Editor's comment: This study suggests that at some point it may be possible to treat or prevent severe forms of asthma by inhibiting pathways that drive the production of IL-17A.
Lajoie S, Lewkowich IP, Suzuki Y et al. Complement-mediated regulation of the IL-17A axis is a central genetic determinant of the severity of experimental allergic asthma. Nature Immunology 2010; 11(10):928-935.

8. Increased expression of high-affinity immunoglobulin (Ig)E receptor (FcεRI) in airways of fatal asthma (FA) attack patients.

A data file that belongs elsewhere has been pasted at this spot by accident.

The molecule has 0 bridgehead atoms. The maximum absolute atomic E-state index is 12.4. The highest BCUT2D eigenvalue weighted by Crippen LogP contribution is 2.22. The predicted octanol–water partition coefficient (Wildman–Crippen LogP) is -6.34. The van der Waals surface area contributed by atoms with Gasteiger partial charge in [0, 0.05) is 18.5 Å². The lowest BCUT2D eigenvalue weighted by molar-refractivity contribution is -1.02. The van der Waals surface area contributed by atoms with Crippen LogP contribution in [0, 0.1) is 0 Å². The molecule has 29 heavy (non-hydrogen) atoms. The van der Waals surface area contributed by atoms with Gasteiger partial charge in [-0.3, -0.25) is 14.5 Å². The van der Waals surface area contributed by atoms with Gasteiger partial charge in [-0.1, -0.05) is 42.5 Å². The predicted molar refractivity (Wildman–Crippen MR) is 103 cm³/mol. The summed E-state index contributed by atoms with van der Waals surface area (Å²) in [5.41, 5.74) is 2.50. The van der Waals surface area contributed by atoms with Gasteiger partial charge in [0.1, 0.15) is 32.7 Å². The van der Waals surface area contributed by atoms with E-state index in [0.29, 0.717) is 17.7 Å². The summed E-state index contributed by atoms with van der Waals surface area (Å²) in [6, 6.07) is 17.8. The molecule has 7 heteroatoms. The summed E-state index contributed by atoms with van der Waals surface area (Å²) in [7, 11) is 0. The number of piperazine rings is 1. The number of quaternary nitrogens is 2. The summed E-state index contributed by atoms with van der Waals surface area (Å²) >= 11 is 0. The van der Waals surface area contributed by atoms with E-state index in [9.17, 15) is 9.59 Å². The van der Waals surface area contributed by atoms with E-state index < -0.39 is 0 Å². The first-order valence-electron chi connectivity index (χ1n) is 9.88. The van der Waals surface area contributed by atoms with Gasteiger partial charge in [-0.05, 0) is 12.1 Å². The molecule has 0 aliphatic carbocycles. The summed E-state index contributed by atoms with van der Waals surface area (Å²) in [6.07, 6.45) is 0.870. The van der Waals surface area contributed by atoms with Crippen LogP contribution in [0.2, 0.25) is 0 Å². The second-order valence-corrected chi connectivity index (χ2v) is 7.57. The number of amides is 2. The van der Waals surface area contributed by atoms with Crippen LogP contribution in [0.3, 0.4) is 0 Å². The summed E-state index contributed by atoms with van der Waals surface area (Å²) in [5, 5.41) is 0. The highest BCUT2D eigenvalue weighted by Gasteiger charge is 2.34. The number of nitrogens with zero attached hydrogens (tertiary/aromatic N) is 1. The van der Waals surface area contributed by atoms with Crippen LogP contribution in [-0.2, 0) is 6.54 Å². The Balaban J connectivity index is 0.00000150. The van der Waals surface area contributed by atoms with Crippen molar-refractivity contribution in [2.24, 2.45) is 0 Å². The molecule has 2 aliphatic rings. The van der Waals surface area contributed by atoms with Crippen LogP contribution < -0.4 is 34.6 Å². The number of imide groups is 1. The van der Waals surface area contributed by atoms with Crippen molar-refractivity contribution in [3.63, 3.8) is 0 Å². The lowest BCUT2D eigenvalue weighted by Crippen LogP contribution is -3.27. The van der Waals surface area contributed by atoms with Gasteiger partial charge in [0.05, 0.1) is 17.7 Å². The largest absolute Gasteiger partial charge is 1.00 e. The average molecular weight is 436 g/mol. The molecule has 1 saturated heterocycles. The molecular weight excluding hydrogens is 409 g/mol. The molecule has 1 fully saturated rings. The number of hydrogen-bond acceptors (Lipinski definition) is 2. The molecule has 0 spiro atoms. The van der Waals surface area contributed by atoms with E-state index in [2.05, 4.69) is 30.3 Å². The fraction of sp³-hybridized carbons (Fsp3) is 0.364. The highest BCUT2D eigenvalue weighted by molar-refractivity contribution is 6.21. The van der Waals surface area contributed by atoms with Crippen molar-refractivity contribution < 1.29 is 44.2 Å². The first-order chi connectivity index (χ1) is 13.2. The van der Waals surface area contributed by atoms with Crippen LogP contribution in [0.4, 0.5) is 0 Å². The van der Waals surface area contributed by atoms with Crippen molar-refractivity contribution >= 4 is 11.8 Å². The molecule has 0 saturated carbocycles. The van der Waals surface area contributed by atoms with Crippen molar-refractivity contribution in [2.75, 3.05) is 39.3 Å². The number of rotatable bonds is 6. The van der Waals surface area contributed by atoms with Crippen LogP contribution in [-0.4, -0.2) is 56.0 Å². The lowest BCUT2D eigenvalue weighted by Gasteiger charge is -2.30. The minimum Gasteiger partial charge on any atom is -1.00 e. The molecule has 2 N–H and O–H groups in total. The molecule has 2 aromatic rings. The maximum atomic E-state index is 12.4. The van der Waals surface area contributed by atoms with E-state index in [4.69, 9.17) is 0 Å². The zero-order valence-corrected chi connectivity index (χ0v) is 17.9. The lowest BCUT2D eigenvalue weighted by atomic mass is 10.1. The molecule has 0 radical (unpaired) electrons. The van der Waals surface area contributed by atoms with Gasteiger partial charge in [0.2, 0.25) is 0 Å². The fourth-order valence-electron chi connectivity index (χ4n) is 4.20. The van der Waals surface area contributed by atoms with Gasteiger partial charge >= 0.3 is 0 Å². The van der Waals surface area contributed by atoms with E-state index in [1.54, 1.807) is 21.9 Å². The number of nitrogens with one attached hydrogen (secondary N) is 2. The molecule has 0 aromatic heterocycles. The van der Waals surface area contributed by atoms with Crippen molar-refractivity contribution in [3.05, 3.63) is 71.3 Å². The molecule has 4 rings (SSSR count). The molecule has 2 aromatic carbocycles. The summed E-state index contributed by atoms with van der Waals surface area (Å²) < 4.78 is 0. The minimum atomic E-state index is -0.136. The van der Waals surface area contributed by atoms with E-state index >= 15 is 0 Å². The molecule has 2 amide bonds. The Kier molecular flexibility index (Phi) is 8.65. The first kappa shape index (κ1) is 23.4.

To investigate the distribution of FcεRI expression in the airways and within the airway wall, the authors studied postmortem tissue samples taken from the small (SA) and large (LA) airways of 24 non-smokers and 13 smokers with FA, and from 19 patients who died of non-pulmonary causes (controls). Immunohistochemical staining was used to assess expression of FcεRI and mast cell tryptase marker AA1 in the inner and outer layers of both SA and LA. The researchers found that FcεRI expression was higher in the inner and outer layers of SA tissue taken from non-smokers and smokers with FA compared with SA tissue from controls. FcεRI expression was higher in the outer layer of LA tissue from non-smokers with FA only, compared with that from controls. They also found that AA1 expression was higher in the outer layer of SA tissue from non-smokers with FA compared with that from smokers with FA and controls, and this correlated with FcεRI expression in this layer. These findings on the expression of FcεRI in the SA imply that the IgE-mediated reactions against allergens might also occur at this location, besides the well-established reaction in LA. The authors concluded that inflammation caused by IgE-mediated reactions in SA might contribute to tissue destruction and airway remodeling, which could lead to small airways dysfunction.